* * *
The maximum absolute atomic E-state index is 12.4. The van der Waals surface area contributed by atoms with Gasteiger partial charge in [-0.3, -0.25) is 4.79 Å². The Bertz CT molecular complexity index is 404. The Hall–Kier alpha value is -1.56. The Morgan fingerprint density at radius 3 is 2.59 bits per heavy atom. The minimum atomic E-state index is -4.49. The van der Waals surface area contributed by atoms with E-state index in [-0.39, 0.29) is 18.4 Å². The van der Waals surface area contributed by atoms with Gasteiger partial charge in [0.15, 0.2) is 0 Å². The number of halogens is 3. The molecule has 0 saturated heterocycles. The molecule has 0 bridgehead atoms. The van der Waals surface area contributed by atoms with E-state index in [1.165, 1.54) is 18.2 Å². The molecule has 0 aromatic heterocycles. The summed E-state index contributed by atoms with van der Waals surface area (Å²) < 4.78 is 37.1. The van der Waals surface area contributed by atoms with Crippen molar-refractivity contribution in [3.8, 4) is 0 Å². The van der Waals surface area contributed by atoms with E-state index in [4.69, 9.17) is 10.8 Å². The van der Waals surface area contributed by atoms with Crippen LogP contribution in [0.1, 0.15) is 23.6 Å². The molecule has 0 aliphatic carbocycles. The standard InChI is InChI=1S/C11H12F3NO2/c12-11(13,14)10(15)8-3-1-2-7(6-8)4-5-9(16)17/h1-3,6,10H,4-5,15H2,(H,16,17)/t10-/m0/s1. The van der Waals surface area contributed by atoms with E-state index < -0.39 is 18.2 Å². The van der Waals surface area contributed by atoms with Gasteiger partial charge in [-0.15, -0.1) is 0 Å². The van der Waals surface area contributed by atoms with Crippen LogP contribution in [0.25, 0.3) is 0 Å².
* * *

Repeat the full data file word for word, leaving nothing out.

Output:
The maximum absolute atomic E-state index is 12.4. The van der Waals surface area contributed by atoms with Gasteiger partial charge in [-0.3, -0.25) is 4.79 Å². The Bertz CT molecular complexity index is 404. The Hall–Kier alpha value is -1.56. The Morgan fingerprint density at radius 3 is 2.59 bits per heavy atom. The minimum atomic E-state index is -4.49. The van der Waals surface area contributed by atoms with E-state index in [-0.39, 0.29) is 18.4 Å². The van der Waals surface area contributed by atoms with Gasteiger partial charge in [0.15, 0.2) is 0 Å². The number of halogens is 3. The molecule has 0 saturated heterocycles. The molecule has 0 bridgehead atoms. The van der Waals surface area contributed by atoms with E-state index in [1.165, 1.54) is 18.2 Å². The molecule has 0 aromatic heterocycles. The summed E-state index contributed by atoms with van der Waals surface area (Å²) < 4.78 is 37.1. The van der Waals surface area contributed by atoms with Crippen molar-refractivity contribution in [3.8, 4) is 0 Å². The van der Waals surface area contributed by atoms with E-state index in [4.69, 9.17) is 10.8 Å². The van der Waals surface area contributed by atoms with Crippen LogP contribution in [0.1, 0.15) is 23.6 Å². The molecule has 0 aliphatic carbocycles. The standard InChI is InChI=1S/C11H12F3NO2/c12-11(13,14)10(15)8-3-1-2-7(6-8)4-5-9(16)17/h1-3,6,10H,4-5,15H2,(H,16,17)/t10-/m0/s1. The van der Waals surface area contributed by atoms with E-state index < -0.39 is 18.2 Å². The van der Waals surface area contributed by atoms with Gasteiger partial charge in [-0.15, -0.1) is 0 Å². The van der Waals surface area contributed by atoms with Crippen LogP contribution in [0.25, 0.3) is 0 Å².